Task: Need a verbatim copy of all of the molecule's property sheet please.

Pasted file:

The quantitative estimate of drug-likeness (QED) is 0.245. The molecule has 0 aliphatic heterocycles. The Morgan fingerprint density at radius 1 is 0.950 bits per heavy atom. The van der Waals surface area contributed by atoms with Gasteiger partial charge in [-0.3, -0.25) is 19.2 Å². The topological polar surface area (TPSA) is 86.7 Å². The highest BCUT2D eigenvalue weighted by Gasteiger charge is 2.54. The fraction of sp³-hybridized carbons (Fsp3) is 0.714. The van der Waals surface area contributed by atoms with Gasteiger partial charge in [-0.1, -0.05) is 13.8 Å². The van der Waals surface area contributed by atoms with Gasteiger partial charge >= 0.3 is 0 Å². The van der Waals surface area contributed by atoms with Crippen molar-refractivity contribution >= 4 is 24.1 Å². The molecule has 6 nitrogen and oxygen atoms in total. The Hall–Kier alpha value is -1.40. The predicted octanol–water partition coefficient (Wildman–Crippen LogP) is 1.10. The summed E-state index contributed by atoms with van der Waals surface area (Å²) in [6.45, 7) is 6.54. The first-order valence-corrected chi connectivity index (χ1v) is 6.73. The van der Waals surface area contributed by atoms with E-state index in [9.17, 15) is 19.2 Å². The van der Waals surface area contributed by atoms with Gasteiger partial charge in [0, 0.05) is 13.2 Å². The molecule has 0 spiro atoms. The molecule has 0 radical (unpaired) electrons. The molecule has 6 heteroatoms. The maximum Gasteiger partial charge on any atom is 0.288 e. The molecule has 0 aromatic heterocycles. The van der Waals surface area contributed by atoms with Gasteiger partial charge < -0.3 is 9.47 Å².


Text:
The quantitative estimate of drug-likeness (QED) is 0.245. The molecule has 0 aliphatic heterocycles. The Morgan fingerprint density at radius 1 is 0.950 bits per heavy atom. The van der Waals surface area contributed by atoms with Gasteiger partial charge in [-0.3, -0.25) is 19.2 Å². The topological polar surface area (TPSA) is 86.7 Å². The highest BCUT2D eigenvalue weighted by Gasteiger charge is 2.54. The fraction of sp³-hybridized carbons (Fsp3) is 0.714. The van der Waals surface area contributed by atoms with Gasteiger partial charge in [-0.1, -0.05) is 13.8 Å². The van der Waals surface area contributed by atoms with Gasteiger partial charge >= 0.3 is 0 Å². The van der Waals surface area contributed by atoms with Crippen molar-refractivity contribution >= 4 is 24.1 Å². The molecule has 6 nitrogen and oxygen atoms in total. The Hall–Kier alpha value is -1.40. The predicted octanol–water partition coefficient (Wildman–Crippen LogP) is 1.10. The summed E-state index contributed by atoms with van der Waals surface area (Å²) in [6.45, 7) is 6.54. The first-order valence-corrected chi connectivity index (χ1v) is 6.73. The van der Waals surface area contributed by atoms with E-state index in [9.17, 15) is 19.2 Å². The van der Waals surface area contributed by atoms with Gasteiger partial charge in [0, 0.05) is 13.2 Å². The molecule has 0 spiro atoms. The molecule has 0 radical (unpaired) electrons. The molecule has 6 heteroatoms. The maximum Gasteiger partial charge on any atom is 0.288 e. The molecule has 0 aromatic heterocycles. The van der Waals surface area contributed by atoms with Gasteiger partial charge < -0.3 is 9.47 Å².